• reasonable security practices and procedures for the protection of information, as approved and notified by the government.

Other obligations include the following:

  • Employers should obtain consent in writing (through a letter, fax or email) from employees if they obtain information including passwords, financial information (eg, bank account, credit card or debit card or other payment instrument details), physical and mental health condition, sexual orientation, medical records and history or biometric information, or any other personal information;
  • This information must be used only for the purposes for which it was obtained; and
  • Employers must give employees access to carry out any necessary corrections to such information, or to withdraw consent.

In case of wrongful disclosure of personal information, an aggrieved employee can claim monetary compensation for any damage caused.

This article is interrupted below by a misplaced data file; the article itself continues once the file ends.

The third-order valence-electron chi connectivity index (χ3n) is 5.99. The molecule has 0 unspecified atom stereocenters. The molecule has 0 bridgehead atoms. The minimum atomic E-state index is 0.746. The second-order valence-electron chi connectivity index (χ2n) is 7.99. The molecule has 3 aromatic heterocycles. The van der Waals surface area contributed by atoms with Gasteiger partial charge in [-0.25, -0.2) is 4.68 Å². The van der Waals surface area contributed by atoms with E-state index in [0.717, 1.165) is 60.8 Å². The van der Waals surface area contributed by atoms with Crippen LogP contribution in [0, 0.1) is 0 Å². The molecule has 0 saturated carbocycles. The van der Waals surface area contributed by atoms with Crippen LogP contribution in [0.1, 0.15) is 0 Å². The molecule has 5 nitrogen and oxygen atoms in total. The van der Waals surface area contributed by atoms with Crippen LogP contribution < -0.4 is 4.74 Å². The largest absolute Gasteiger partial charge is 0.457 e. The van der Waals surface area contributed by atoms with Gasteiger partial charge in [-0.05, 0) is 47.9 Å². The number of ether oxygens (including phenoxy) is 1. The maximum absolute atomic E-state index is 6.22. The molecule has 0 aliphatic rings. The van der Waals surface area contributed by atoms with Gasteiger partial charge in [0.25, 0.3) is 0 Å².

For more information about this answer please contact: Tushar Chowdhary from Kochhar & Co.
2.5
Are contingent worker arrangements specifically regulated?
India

Answer ... The Contract Labour (Regulation & Abolition) Act regulates contingent worker arrangements. An employer that engages 20 or more contingent workers must register under this act. A contractor that supplies contingent workers must also obtain a licence.

An employer which is covered by the Contract Labour (Regulation & Abolition) Act will be considered a ‘principal employer’. A principal employer must ensure that the contractor complies with all applicable labour and employment laws. In case of non-compliance by the contractor, the principal employer must take necessary corrective action (eg, if the contractor does not pay wages to the contingent workers, the principal employer must pay wages to the contingent workers and thereafter can recover the same from the contractor).

For more information about this answer please contact: Tushar Chowdhary from Kochhar & Co.
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Labour and Employment